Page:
We’re also experts in helping employees – such as middle managers – understand the importance of diversity and inclusion. It’s important that line managers know that diversity and inclusion is not just an optional add-on or tick-box exercise. Instead, it’s something which should be on the minds of everyone at work.

In the organisations which you work with, where are you seeing major investment, improvement and change?

“I would always comment on the legal sector, they have really progressed. When you think of the sector and its historic, traditional image – both the sector as a whole, and specific firms within it, have really advanced on LGBTQ+ inclusivity in the workplace. Notably, 16 out of the top 100 companies to work for in the Stonewall Workplace Equality Index are law firms. That statistic speaks for itself.   

But it’s not just about the work done internally in the legal sector. Many law firms use their influence to lobby for inclusive legislation. This is a real and tangible corporate social responsibility output from a sector and should be applauded.

Another sector which I would highlight for their LGBTQ+ inclusivity work is in financial services. Lloyds Banking Group is a particularly strong example. The corporation recognises that if ‘we are to become the best bank for customers then we must ensure that this vision is inclusive of the LGBTQ+ community’. Their inclusive approach is visible and backed up by internal policies supporting their diverse workforce.

I would say that there is a conversation to be had around the potential pitfall of Diversity and Inclusion agendas at corporations gaining tunnel-vision momentum, perhaps missing intersectionality opportunities between diverse groups. When you focus on attracting a particular demographic, it’s important to recognise that true diversity is representational – and doesn’t simply stop at gender parity, for instance.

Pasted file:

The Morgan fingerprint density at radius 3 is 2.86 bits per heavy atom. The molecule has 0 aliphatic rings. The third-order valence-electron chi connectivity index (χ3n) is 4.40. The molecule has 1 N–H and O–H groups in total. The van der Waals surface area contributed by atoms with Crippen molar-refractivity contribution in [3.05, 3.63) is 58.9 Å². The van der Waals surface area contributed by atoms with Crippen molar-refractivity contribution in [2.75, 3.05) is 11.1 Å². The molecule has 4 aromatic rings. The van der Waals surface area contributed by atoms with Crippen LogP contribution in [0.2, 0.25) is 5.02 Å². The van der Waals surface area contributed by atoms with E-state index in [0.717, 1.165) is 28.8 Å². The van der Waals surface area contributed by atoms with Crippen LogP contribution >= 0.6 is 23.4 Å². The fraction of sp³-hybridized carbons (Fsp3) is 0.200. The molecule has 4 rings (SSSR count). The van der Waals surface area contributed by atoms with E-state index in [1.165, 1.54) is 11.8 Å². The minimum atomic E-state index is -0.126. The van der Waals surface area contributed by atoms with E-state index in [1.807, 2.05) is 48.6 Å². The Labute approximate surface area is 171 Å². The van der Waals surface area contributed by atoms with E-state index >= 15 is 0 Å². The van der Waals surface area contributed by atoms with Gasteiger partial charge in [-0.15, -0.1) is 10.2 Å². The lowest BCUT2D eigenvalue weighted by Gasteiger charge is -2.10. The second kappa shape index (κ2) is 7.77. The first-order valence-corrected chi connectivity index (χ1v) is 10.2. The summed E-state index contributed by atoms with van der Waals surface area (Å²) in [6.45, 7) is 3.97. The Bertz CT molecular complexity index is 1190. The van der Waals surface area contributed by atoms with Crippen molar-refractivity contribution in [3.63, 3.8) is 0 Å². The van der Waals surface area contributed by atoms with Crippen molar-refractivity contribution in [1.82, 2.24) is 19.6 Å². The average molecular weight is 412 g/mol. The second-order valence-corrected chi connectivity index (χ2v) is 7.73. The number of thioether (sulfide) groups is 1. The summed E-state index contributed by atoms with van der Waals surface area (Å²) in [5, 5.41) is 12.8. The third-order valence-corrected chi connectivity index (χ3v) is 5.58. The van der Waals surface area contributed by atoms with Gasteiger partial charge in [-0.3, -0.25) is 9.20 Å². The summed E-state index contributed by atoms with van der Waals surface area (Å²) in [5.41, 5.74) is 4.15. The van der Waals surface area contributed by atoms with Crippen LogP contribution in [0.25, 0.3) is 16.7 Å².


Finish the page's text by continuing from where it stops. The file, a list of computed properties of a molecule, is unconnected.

My advice to organisations? Don’t rest on your laurels when it comes to diversity and inclusion. There’s always more to be done.”

Thanks Kris. Why do you think organisations are embracing Pride and LGBTQ+ inclusivity?

“There has been some controversy around corporates attendance at Pride marches. I see this as a positive step for the LGBT community. When an organisation marches in Pride, they are outwardly supporting their own LGBTQ+ employees and demonstrating they work hard to create an inclusive workplace. Of course, you have to live the values of the celebration beyond Pride month. For those organisations who just throw money at Pride without working on their internal culture, I would advocate a more introspective approach.